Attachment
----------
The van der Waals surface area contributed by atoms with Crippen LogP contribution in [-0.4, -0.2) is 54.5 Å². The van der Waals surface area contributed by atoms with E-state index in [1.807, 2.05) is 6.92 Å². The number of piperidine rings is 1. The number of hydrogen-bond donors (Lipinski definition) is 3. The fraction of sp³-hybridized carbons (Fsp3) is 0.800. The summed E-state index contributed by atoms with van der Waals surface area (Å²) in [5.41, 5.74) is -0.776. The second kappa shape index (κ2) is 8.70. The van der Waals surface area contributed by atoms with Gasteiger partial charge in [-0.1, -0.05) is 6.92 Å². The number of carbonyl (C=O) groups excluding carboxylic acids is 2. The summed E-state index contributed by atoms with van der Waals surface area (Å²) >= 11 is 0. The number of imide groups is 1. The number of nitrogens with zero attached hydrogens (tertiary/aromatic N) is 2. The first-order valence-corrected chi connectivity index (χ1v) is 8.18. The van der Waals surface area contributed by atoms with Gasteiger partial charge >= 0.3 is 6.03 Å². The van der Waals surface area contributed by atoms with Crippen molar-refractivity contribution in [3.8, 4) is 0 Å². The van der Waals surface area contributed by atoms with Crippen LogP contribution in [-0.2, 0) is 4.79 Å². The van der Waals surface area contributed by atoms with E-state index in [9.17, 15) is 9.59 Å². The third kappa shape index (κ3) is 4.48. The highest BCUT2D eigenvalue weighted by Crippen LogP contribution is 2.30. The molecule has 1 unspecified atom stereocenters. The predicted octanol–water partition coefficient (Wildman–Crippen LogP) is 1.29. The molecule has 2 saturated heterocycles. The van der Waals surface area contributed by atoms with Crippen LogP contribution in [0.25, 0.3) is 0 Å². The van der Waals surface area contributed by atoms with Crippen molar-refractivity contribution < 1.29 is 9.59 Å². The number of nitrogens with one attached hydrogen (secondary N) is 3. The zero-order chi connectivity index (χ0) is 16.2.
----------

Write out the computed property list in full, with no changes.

The van der Waals surface area contributed by atoms with Crippen LogP contribution in [-0.4, -0.2) is 54.5 Å². The van der Waals surface area contributed by atoms with E-state index in [1.807, 2.05) is 6.92 Å². The number of piperidine rings is 1. The number of hydrogen-bond donors (Lipinski definition) is 3. The fraction of sp³-hybridized carbons (Fsp3) is 0.800. The summed E-state index contributed by atoms with van der Waals surface area (Å²) in [5.41, 5.74) is -0.776. The second kappa shape index (κ2) is 8.70. The van der Waals surface area contributed by atoms with Gasteiger partial charge in [-0.1, -0.05) is 6.92 Å². The number of carbonyl (C=O) groups excluding carboxylic acids is 2. The summed E-state index contributed by atoms with van der Waals surface area (Å²) >= 11 is 0. The number of imide groups is 1. The number of nitrogens with zero attached hydrogens (tertiary/aromatic N) is 2. The first-order valence-corrected chi connectivity index (χ1v) is 8.18. The van der Waals surface area contributed by atoms with Gasteiger partial charge >= 0.3 is 6.03 Å². The van der Waals surface area contributed by atoms with Crippen molar-refractivity contribution in [3.8, 4) is 0 Å². The van der Waals surface area contributed by atoms with Crippen LogP contribution in [-0.2, 0) is 4.79 Å². The van der Waals surface area contributed by atoms with E-state index in [9.17, 15) is 9.59 Å². The third kappa shape index (κ3) is 4.48. The highest BCUT2D eigenvalue weighted by Crippen LogP contribution is 2.30. The molecule has 1 unspecified atom stereocenters. The predicted octanol–water partition coefficient (Wildman–Crippen LogP) is 1.29. The molecule has 2 saturated heterocycles. The van der Waals surface area contributed by atoms with Crippen LogP contribution in [0.25, 0.3) is 0 Å². The van der Waals surface area contributed by atoms with Crippen molar-refractivity contribution < 1.29 is 9.59 Å². The number of nitrogens with one attached hydrogen (secondary N) is 3. The zero-order chi connectivity index (χ0) is 16.2.